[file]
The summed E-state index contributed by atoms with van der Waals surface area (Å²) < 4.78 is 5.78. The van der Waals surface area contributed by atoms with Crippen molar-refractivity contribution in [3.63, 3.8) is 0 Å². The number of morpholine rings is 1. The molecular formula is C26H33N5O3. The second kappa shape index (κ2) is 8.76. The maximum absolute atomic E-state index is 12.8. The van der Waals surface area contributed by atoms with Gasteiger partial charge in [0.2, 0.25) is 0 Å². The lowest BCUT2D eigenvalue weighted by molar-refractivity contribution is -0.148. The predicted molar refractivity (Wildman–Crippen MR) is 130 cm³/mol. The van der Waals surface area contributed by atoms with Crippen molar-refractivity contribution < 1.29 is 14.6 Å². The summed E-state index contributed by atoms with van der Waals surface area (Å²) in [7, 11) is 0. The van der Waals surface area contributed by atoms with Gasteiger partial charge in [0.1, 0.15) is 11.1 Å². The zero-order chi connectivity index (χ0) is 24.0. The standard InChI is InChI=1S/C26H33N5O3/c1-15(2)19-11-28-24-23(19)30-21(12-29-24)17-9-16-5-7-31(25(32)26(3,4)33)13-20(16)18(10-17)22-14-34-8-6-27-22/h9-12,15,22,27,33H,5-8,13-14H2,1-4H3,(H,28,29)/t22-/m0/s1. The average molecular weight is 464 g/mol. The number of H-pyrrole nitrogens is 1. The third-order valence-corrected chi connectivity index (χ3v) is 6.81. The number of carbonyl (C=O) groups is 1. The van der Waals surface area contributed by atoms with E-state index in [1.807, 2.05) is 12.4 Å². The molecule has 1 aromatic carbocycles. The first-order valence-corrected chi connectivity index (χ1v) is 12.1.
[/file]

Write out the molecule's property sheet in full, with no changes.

The summed E-state index contributed by atoms with van der Waals surface area (Å²) < 4.78 is 5.78. The van der Waals surface area contributed by atoms with Crippen molar-refractivity contribution in [3.63, 3.8) is 0 Å². The number of morpholine rings is 1. The molecular formula is C26H33N5O3. The second kappa shape index (κ2) is 8.76. The maximum absolute atomic E-state index is 12.8. The van der Waals surface area contributed by atoms with Gasteiger partial charge in [0.2, 0.25) is 0 Å². The lowest BCUT2D eigenvalue weighted by molar-refractivity contribution is -0.148. The predicted molar refractivity (Wildman–Crippen MR) is 130 cm³/mol. The van der Waals surface area contributed by atoms with Crippen molar-refractivity contribution < 1.29 is 14.6 Å². The summed E-state index contributed by atoms with van der Waals surface area (Å²) in [7, 11) is 0. The van der Waals surface area contributed by atoms with Gasteiger partial charge in [0.1, 0.15) is 11.1 Å². The zero-order chi connectivity index (χ0) is 24.0. The standard InChI is InChI=1S/C26H33N5O3/c1-15(2)19-11-28-24-23(19)30-21(12-29-24)17-9-16-5-7-31(25(32)26(3,4)33)13-20(16)18(10-17)22-14-34-8-6-27-22/h9-12,15,22,27,33H,5-8,13-14H2,1-4H3,(H,28,29)/t22-/m0/s1. The average molecular weight is 464 g/mol. The number of H-pyrrole nitrogens is 1. The third-order valence-corrected chi connectivity index (χ3v) is 6.81. The number of carbonyl (C=O) groups is 1. The van der Waals surface area contributed by atoms with E-state index in [1.807, 2.05) is 12.4 Å². The molecule has 1 aromatic carbocycles. The first-order valence-corrected chi connectivity index (χ1v) is 12.1.